The survey also reveals that women in the age group of 15-25 and 36–45 is more vulnerable to violence from their partners. Young female adults, because of their lack of experience and independence, could more likely stay in a volatile relationship. On the other hand, under the pressure from declining economic productivity, dulling marriage life, and worsening health conditions, middle-aged women tend to have a less stable family dynamic, and therefore are more likely to be subjected to violence. In terms of the occupational based difference in relationships relating to violence; technicians, tailors and hairdressers, are the most vulnerable group and almost 30% of them are more likely to be victimized than those who take professional jobs like teaching and nursing, and constitute the most protected group.
Law is low
In Cameroon, there is no legislation addressing domestic violence. According to a statement submitted to the United Nations Committee on the Elimination of Discrimination against Women by the Advocates for Human Rights, survivors of domestic violence struggle to find security because currently the legal system does not protect women from abusers. Although assault is prohibited and punishable by imprisonment and fines, the law does not specifically prohibit domestic violence, neither does it addresses spousal rape. The existing legal system which fails to protect survivors of domestic and intimate partner violence, combined with a lack of awareness of the severe physical and psychological consequences on survivors and a lack of systematic action to eliminate stereotypes/discrimination against women, make SGBV a challenging issue that needs to be addressed urgently.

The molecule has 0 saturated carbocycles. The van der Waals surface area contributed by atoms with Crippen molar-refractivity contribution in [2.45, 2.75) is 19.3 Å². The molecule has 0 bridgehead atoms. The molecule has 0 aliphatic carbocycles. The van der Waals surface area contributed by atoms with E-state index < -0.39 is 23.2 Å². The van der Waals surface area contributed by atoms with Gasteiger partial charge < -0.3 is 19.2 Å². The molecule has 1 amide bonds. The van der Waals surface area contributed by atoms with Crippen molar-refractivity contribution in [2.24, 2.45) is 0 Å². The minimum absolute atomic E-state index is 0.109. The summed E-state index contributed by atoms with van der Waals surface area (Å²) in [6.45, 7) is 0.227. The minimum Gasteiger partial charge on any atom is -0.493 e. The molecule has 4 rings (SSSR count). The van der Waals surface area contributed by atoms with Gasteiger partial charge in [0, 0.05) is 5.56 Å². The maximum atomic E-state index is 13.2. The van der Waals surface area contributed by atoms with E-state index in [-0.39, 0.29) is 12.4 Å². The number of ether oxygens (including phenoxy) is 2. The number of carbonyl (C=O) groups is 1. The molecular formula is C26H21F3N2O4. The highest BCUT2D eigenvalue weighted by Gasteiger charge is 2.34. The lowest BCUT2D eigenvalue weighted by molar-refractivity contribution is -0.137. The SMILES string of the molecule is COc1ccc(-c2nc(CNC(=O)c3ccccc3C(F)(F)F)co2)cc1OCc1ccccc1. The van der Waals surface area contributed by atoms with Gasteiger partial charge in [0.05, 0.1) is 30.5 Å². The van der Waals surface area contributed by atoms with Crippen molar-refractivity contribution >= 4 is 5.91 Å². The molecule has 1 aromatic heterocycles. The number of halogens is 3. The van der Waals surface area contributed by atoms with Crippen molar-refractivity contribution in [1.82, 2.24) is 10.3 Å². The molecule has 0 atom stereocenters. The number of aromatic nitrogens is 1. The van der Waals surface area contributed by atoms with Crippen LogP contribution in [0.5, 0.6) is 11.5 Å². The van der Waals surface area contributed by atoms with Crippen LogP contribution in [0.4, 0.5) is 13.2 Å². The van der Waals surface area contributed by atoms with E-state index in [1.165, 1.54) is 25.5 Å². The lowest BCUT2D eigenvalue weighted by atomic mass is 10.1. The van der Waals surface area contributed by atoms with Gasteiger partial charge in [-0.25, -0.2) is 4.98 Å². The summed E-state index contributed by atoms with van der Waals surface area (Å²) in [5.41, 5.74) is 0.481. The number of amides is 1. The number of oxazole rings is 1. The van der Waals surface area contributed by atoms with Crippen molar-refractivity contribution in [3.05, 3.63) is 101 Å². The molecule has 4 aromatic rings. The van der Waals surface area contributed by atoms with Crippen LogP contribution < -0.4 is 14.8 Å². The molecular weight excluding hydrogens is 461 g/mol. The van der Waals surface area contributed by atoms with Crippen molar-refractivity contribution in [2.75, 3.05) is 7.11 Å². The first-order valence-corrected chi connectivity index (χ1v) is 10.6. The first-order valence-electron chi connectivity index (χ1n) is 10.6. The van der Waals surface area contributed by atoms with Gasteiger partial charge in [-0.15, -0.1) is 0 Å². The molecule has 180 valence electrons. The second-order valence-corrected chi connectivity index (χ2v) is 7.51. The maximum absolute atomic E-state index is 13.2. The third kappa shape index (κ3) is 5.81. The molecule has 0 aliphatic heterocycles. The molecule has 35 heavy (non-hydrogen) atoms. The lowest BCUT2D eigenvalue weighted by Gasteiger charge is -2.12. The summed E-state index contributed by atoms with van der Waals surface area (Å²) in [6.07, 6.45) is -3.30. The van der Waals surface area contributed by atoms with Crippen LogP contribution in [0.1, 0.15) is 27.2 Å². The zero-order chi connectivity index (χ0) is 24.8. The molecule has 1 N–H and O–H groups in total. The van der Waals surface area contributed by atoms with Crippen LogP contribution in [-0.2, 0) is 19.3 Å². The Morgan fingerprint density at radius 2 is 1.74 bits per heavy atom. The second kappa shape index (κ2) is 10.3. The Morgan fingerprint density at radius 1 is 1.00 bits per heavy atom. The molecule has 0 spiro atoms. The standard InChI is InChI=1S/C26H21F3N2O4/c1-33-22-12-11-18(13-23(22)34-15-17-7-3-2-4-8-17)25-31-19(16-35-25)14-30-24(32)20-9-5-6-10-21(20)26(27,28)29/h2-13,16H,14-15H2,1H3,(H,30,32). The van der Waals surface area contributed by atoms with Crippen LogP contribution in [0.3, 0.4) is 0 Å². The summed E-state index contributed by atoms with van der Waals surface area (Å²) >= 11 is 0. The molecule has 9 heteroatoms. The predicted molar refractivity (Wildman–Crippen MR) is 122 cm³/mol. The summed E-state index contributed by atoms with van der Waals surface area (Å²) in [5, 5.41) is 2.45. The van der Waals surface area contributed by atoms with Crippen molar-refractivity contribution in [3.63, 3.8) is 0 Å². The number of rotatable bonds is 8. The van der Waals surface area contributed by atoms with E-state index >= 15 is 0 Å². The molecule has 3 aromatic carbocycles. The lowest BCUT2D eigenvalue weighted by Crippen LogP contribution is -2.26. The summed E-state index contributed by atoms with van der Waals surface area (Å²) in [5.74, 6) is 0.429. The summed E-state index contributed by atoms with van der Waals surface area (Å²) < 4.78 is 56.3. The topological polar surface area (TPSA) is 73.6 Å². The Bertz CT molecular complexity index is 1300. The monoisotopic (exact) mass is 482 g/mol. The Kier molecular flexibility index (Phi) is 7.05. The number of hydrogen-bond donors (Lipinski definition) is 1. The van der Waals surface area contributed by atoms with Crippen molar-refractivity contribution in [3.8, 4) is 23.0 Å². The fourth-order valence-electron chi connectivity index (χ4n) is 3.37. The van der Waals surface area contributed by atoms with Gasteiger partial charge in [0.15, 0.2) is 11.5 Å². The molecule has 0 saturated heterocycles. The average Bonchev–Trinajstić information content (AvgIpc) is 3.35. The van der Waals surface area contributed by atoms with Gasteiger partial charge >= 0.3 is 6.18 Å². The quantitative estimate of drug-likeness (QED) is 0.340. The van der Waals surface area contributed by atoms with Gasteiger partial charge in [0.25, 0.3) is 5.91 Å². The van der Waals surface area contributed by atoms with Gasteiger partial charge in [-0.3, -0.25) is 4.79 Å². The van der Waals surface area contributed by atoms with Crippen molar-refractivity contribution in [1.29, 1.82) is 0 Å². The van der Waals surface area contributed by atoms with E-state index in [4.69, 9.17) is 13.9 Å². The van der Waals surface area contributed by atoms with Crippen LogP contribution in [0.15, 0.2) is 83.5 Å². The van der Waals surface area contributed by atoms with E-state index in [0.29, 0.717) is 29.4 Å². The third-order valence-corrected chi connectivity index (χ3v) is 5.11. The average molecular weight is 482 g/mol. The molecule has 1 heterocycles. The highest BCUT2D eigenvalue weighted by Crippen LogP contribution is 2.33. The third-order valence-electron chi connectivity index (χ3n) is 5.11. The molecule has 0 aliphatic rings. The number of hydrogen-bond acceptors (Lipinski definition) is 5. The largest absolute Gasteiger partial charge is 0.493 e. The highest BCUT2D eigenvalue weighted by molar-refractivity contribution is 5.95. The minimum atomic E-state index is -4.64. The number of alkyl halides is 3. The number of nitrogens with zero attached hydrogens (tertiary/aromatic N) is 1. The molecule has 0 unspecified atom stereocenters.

It’s also notable to mention that in the aforementioned survey by CAEPA Cameroon, over 14 women said that their partners were under the influence of certain substances (alcohol, drug, etc.) when the violence happened and almost 30% of them attributed substance abuse as the direct cause of violence. Perhaps this needs to be handled at the government policy level, it’d be beneficial to lobby for stricter control of alcohol and drugs as well as more severe penalty law for substance abuse.
Global citizens must understand that women are the backbone of the family and taking care of women, children and vulnerable demography is not a mere task but a moral responsibility of the society. At the macro level channelizing of effort and resources should be directed specifically towards the group of high risks to intimate partner violence, including young, single women and those without a fixed income, intervention programs should then be designed in a way that is sensitive to the identified factors. It is also imperative to recognize underreporting is a common issue in the context of SGBV in Cameroon. An absence of a report on concerns or fears over SGBV does not necessarily reject the possibility of SGBV incidents. Therefore, when determining the risk and severity of SGBV, it is important to pay close attention to non-verbal clues. Lastly, the culture of jealousy needs to be corrected. Moral agents such as churches, village committees, and unions could be engaged to enhance the moral value of a loyal and exclusive intimate relationship.